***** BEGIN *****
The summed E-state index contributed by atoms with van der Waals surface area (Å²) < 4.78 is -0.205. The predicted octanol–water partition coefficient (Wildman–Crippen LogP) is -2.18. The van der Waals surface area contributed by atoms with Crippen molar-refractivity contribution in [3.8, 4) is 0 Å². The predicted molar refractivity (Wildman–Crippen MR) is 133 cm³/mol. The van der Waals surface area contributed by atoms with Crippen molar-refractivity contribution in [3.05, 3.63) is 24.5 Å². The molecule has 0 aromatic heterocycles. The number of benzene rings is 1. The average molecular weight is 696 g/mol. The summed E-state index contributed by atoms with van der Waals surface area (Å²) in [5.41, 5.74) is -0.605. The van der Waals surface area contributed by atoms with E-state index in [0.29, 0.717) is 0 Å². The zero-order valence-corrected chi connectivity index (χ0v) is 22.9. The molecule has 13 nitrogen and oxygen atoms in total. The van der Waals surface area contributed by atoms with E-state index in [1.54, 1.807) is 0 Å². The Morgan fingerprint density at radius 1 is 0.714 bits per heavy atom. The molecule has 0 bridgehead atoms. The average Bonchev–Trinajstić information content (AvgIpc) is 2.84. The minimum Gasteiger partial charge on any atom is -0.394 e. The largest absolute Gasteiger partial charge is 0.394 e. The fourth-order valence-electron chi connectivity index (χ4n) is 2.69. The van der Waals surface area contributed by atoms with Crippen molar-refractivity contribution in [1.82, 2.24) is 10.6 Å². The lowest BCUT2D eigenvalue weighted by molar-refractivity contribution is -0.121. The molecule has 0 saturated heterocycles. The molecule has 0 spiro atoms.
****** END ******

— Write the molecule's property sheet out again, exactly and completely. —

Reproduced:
The summed E-state index contributed by atoms with van der Waals surface area (Å²) < 4.78 is -0.205. The predicted octanol–water partition coefficient (Wildman–Crippen LogP) is -2.18. The van der Waals surface area contributed by atoms with Crippen molar-refractivity contribution in [3.8, 4) is 0 Å². The predicted molar refractivity (Wildman–Crippen MR) is 133 cm³/mol. The van der Waals surface area contributed by atoms with Crippen molar-refractivity contribution in [3.05, 3.63) is 24.5 Å². The molecule has 0 aromatic heterocycles. The number of benzene rings is 1. The average molecular weight is 696 g/mol. The summed E-state index contributed by atoms with van der Waals surface area (Å²) in [5.41, 5.74) is -0.605. The van der Waals surface area contributed by atoms with E-state index in [0.29, 0.717) is 0 Å². The zero-order valence-corrected chi connectivity index (χ0v) is 22.9. The molecule has 13 nitrogen and oxygen atoms in total. The van der Waals surface area contributed by atoms with E-state index in [1.54, 1.807) is 0 Å². The Morgan fingerprint density at radius 1 is 0.714 bits per heavy atom. The molecule has 0 bridgehead atoms. The average Bonchev–Trinajstić information content (AvgIpc) is 2.84. The minimum Gasteiger partial charge on any atom is -0.394 e. The largest absolute Gasteiger partial charge is 0.394 e. The fourth-order valence-electron chi connectivity index (χ4n) is 2.69. The van der Waals surface area contributed by atoms with Crippen molar-refractivity contribution in [1.82, 2.24) is 10.6 Å². The lowest BCUT2D eigenvalue weighted by molar-refractivity contribution is -0.121. The molecule has 0 saturated heterocycles. The molecule has 0 spiro atoms.